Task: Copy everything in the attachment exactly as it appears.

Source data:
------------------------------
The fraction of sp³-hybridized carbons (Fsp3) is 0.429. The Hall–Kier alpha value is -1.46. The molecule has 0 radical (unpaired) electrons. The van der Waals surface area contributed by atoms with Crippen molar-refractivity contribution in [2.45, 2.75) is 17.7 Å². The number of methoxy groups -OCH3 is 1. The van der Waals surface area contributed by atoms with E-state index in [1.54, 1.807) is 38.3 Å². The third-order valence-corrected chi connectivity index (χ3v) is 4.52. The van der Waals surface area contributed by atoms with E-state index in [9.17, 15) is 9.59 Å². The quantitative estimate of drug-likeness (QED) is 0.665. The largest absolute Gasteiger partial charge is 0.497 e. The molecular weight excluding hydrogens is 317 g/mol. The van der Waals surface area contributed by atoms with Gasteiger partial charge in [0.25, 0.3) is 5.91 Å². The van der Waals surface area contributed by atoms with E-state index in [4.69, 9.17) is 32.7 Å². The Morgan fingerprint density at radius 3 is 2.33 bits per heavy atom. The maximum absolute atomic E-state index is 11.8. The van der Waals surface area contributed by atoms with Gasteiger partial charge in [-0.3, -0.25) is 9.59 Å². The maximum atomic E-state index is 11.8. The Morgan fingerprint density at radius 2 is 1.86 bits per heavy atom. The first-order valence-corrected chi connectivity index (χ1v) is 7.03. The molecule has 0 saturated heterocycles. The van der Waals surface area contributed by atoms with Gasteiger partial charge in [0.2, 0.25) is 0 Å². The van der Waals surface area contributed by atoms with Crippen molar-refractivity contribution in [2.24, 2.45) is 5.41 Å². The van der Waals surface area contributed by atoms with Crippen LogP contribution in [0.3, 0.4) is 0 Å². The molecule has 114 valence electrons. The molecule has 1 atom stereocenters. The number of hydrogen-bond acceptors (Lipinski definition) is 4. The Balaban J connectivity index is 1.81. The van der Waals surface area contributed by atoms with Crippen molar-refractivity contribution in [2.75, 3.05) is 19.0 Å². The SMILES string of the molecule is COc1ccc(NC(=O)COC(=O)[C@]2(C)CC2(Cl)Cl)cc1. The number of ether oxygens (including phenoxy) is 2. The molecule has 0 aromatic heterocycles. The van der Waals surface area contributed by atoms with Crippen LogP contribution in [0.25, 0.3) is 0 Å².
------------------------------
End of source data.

The fraction of sp³-hybridized carbons (Fsp3) is 0.429. The Hall–Kier alpha value is -1.46. The molecule has 0 radical (unpaired) electrons. The van der Waals surface area contributed by atoms with Crippen molar-refractivity contribution in [2.45, 2.75) is 17.7 Å². The number of methoxy groups -OCH3 is 1. The van der Waals surface area contributed by atoms with E-state index in [1.54, 1.807) is 38.3 Å². The third-order valence-corrected chi connectivity index (χ3v) is 4.52. The van der Waals surface area contributed by atoms with E-state index in [9.17, 15) is 9.59 Å². The quantitative estimate of drug-likeness (QED) is 0.665. The largest absolute Gasteiger partial charge is 0.497 e. The molecular weight excluding hydrogens is 317 g/mol. The van der Waals surface area contributed by atoms with Gasteiger partial charge in [0.25, 0.3) is 5.91 Å². The van der Waals surface area contributed by atoms with E-state index in [4.69, 9.17) is 32.7 Å². The Morgan fingerprint density at radius 3 is 2.33 bits per heavy atom. The maximum absolute atomic E-state index is 11.8. The van der Waals surface area contributed by atoms with Gasteiger partial charge in [-0.3, -0.25) is 9.59 Å². The maximum atomic E-state index is 11.8. The Morgan fingerprint density at radius 2 is 1.86 bits per heavy atom. The first-order valence-corrected chi connectivity index (χ1v) is 7.03. The molecule has 0 saturated heterocycles. The van der Waals surface area contributed by atoms with Gasteiger partial charge in [0.2, 0.25) is 0 Å². The van der Waals surface area contributed by atoms with Crippen molar-refractivity contribution in [2.24, 2.45) is 5.41 Å². The van der Waals surface area contributed by atoms with Crippen LogP contribution in [0.3, 0.4) is 0 Å². The molecule has 114 valence electrons. The molecule has 1 atom stereocenters. The number of hydrogen-bond acceptors (Lipinski definition) is 4. The Balaban J connectivity index is 1.81. The van der Waals surface area contributed by atoms with Crippen molar-refractivity contribution in [2.75, 3.05) is 19.0 Å². The SMILES string of the molecule is COc1ccc(NC(=O)COC(=O)[C@]2(C)CC2(Cl)Cl)cc1. The number of ether oxygens (including phenoxy) is 2. The molecule has 0 aromatic heterocycles. The van der Waals surface area contributed by atoms with Crippen LogP contribution in [0.25, 0.3) is 0 Å².